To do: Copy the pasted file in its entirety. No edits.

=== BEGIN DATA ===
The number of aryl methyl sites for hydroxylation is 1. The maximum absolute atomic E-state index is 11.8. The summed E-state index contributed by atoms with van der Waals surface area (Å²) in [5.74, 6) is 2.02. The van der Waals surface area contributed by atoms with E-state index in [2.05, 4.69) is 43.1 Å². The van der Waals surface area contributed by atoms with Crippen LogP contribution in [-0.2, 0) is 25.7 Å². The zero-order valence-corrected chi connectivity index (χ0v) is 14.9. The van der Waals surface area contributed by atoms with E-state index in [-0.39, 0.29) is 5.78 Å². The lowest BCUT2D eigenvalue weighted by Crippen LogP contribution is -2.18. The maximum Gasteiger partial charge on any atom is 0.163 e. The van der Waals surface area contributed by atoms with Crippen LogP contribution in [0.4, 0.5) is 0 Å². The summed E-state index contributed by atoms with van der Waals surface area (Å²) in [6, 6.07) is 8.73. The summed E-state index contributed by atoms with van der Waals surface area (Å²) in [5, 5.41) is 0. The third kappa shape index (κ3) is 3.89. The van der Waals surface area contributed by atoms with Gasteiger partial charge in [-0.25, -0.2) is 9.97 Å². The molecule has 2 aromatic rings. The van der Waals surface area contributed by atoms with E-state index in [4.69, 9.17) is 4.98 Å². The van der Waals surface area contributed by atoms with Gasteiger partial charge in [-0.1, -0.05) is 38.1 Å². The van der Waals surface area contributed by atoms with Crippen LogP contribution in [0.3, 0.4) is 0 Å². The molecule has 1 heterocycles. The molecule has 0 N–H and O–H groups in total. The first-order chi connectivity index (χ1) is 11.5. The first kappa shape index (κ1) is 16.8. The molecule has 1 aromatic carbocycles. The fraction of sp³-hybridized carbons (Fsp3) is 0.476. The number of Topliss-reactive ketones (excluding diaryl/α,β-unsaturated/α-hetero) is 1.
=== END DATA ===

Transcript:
The number of aryl methyl sites for hydroxylation is 1. The maximum absolute atomic E-state index is 11.8. The summed E-state index contributed by atoms with van der Waals surface area (Å²) in [5.74, 6) is 2.02. The van der Waals surface area contributed by atoms with E-state index in [2.05, 4.69) is 43.1 Å². The van der Waals surface area contributed by atoms with Crippen LogP contribution in [-0.2, 0) is 25.7 Å². The zero-order valence-corrected chi connectivity index (χ0v) is 14.9. The van der Waals surface area contributed by atoms with E-state index in [-0.39, 0.29) is 5.78 Å². The lowest BCUT2D eigenvalue weighted by Crippen LogP contribution is -2.18. The maximum Gasteiger partial charge on any atom is 0.163 e. The van der Waals surface area contributed by atoms with Crippen LogP contribution in [0.4, 0.5) is 0 Å². The summed E-state index contributed by atoms with van der Waals surface area (Å²) in [6, 6.07) is 8.73. The summed E-state index contributed by atoms with van der Waals surface area (Å²) in [5, 5.41) is 0. The third kappa shape index (κ3) is 3.89. The van der Waals surface area contributed by atoms with Gasteiger partial charge in [-0.25, -0.2) is 9.97 Å². The molecule has 2 aromatic rings. The van der Waals surface area contributed by atoms with E-state index in [4.69, 9.17) is 4.98 Å². The van der Waals surface area contributed by atoms with Gasteiger partial charge in [-0.1, -0.05) is 38.1 Å². The van der Waals surface area contributed by atoms with Crippen LogP contribution in [0.3, 0.4) is 0 Å². The molecule has 1 heterocycles. The molecule has 0 N–H and O–H groups in total. The first-order chi connectivity index (χ1) is 11.5. The first kappa shape index (κ1) is 16.8. The molecule has 1 aromatic carbocycles. The fraction of sp³-hybridized carbons (Fsp3) is 0.476. The number of Topliss-reactive ketones (excluding diaryl/α,β-unsaturated/α-hetero) is 1.